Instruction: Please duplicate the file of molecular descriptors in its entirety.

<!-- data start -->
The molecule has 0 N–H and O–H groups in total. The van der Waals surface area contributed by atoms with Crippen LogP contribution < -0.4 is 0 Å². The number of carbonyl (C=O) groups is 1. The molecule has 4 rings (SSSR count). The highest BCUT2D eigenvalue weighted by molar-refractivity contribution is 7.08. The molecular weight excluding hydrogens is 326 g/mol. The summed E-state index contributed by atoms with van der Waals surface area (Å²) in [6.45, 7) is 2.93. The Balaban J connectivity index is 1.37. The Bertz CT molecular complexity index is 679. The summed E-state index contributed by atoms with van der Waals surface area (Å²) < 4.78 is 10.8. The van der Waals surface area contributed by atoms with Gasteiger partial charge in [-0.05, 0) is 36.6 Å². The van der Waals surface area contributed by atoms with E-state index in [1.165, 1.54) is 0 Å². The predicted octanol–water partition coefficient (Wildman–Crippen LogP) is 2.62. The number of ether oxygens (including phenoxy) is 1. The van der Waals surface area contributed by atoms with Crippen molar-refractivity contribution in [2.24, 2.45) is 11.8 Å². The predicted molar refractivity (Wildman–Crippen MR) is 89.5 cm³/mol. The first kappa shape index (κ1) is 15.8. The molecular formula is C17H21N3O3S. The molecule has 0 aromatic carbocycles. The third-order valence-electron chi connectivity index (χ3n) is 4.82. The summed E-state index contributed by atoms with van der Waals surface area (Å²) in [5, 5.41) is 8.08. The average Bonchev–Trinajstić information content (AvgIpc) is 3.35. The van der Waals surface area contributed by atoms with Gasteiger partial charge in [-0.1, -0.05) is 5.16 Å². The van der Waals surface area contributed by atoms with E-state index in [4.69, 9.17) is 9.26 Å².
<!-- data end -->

The molecule has 0 N–H and O–H groups in total. The van der Waals surface area contributed by atoms with Crippen LogP contribution < -0.4 is 0 Å². The number of carbonyl (C=O) groups is 1. The molecule has 4 rings (SSSR count). The highest BCUT2D eigenvalue weighted by molar-refractivity contribution is 7.08. The molecular weight excluding hydrogens is 326 g/mol. The summed E-state index contributed by atoms with van der Waals surface area (Å²) in [6.45, 7) is 2.93. The Balaban J connectivity index is 1.37. The Bertz CT molecular complexity index is 679. The summed E-state index contributed by atoms with van der Waals surface area (Å²) < 4.78 is 10.8. The van der Waals surface area contributed by atoms with Gasteiger partial charge in [-0.05, 0) is 36.6 Å². The van der Waals surface area contributed by atoms with E-state index in [1.165, 1.54) is 0 Å². The predicted octanol–water partition coefficient (Wildman–Crippen LogP) is 2.62. The number of ether oxygens (including phenoxy) is 1. The van der Waals surface area contributed by atoms with Crippen molar-refractivity contribution in [2.24, 2.45) is 11.8 Å². The predicted molar refractivity (Wildman–Crippen MR) is 89.5 cm³/mol. The first kappa shape index (κ1) is 15.8. The molecular formula is C17H21N3O3S. The molecule has 0 aromatic carbocycles. The third-order valence-electron chi connectivity index (χ3n) is 4.82. The summed E-state index contributed by atoms with van der Waals surface area (Å²) in [5, 5.41) is 8.08. The average Bonchev–Trinajstić information content (AvgIpc) is 3.35. The van der Waals surface area contributed by atoms with Gasteiger partial charge in [-0.1, -0.05) is 5.16 Å². The van der Waals surface area contributed by atoms with E-state index in [4.69, 9.17) is 9.26 Å².